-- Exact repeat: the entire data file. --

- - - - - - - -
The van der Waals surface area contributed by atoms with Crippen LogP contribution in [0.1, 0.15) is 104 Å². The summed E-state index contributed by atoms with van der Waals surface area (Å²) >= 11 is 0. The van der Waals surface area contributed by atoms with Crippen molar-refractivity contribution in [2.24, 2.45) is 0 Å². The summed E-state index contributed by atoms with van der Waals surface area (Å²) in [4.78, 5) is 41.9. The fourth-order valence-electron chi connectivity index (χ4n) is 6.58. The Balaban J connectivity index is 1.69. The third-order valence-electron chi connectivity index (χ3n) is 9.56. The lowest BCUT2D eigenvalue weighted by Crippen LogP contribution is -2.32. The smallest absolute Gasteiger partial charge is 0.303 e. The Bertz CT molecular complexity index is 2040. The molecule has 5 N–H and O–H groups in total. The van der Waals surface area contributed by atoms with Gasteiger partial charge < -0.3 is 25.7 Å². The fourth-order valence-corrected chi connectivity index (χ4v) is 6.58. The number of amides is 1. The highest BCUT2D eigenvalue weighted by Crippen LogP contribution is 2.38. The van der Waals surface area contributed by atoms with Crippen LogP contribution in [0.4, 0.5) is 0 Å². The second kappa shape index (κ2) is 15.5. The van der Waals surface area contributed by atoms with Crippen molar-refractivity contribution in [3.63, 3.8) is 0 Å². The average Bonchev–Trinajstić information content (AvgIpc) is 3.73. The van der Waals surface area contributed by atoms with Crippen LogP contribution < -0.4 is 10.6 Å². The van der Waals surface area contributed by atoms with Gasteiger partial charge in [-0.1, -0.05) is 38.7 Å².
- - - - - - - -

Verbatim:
The van der Waals surface area contributed by atoms with Crippen LogP contribution in [0.1, 0.15) is 104 Å². The summed E-state index contributed by atoms with van der Waals surface area (Å²) >= 11 is 0. The van der Waals surface area contributed by atoms with Crippen molar-refractivity contribution in [2.24, 2.45) is 0 Å². The summed E-state index contributed by atoms with van der Waals surface area (Å²) in [4.78, 5) is 41.9. The fourth-order valence-electron chi connectivity index (χ4n) is 6.58. The Balaban J connectivity index is 1.69. The third-order valence-electron chi connectivity index (χ3n) is 9.56. The lowest BCUT2D eigenvalue weighted by Crippen LogP contribution is -2.32. The smallest absolute Gasteiger partial charge is 0.303 e. The Bertz CT molecular complexity index is 2040. The molecule has 5 N–H and O–H groups in total. The van der Waals surface area contributed by atoms with Gasteiger partial charge < -0.3 is 25.7 Å². The fourth-order valence-corrected chi connectivity index (χ4v) is 6.58. The number of amides is 1. The highest BCUT2D eigenvalue weighted by Crippen LogP contribution is 2.38. The van der Waals surface area contributed by atoms with Crippen LogP contribution in [0.4, 0.5) is 0 Å². The second kappa shape index (κ2) is 15.5. The van der Waals surface area contributed by atoms with Crippen molar-refractivity contribution in [3.63, 3.8) is 0 Å². The average Bonchev–Trinajstić information content (AvgIpc) is 3.73. The van der Waals surface area contributed by atoms with Crippen LogP contribution < -0.4 is 10.6 Å². The van der Waals surface area contributed by atoms with Gasteiger partial charge in [-0.1, -0.05) is 38.7 Å².